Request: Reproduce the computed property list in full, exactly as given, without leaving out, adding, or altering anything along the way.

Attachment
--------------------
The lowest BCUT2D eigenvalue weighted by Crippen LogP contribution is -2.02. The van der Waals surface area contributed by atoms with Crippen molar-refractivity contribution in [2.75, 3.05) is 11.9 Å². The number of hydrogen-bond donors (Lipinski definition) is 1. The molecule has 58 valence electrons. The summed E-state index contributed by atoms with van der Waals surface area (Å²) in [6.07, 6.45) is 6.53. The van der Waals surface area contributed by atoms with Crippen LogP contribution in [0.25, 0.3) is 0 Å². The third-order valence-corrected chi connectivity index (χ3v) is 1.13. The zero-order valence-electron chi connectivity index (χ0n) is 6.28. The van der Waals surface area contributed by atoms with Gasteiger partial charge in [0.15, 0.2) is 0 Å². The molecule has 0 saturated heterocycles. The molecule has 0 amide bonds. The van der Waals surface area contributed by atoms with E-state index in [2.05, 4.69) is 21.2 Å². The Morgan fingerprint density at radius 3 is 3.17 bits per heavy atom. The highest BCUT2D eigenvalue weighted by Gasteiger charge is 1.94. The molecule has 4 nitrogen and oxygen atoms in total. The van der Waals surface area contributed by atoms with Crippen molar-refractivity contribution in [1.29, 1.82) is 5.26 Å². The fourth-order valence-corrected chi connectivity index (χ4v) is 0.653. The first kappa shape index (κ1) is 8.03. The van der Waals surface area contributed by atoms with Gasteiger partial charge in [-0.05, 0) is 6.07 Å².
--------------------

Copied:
The lowest BCUT2D eigenvalue weighted by Crippen LogP contribution is -2.02. The van der Waals surface area contributed by atoms with Crippen molar-refractivity contribution in [2.75, 3.05) is 11.9 Å². The number of hydrogen-bond donors (Lipinski definition) is 1. The molecule has 58 valence electrons. The summed E-state index contributed by atoms with van der Waals surface area (Å²) in [6.07, 6.45) is 6.53. The van der Waals surface area contributed by atoms with Crippen LogP contribution in [0.25, 0.3) is 0 Å². The third-order valence-corrected chi connectivity index (χ3v) is 1.13. The zero-order valence-electron chi connectivity index (χ0n) is 6.28. The van der Waals surface area contributed by atoms with Gasteiger partial charge in [0.15, 0.2) is 0 Å². The molecule has 0 saturated heterocycles. The molecule has 0 amide bonds. The van der Waals surface area contributed by atoms with E-state index in [2.05, 4.69) is 21.2 Å². The Morgan fingerprint density at radius 3 is 3.17 bits per heavy atom. The highest BCUT2D eigenvalue weighted by Gasteiger charge is 1.94. The molecule has 4 nitrogen and oxygen atoms in total. The van der Waals surface area contributed by atoms with Crippen molar-refractivity contribution in [1.29, 1.82) is 5.26 Å². The fourth-order valence-corrected chi connectivity index (χ4v) is 0.653. The first kappa shape index (κ1) is 8.03. The van der Waals surface area contributed by atoms with Gasteiger partial charge in [-0.05, 0) is 6.07 Å².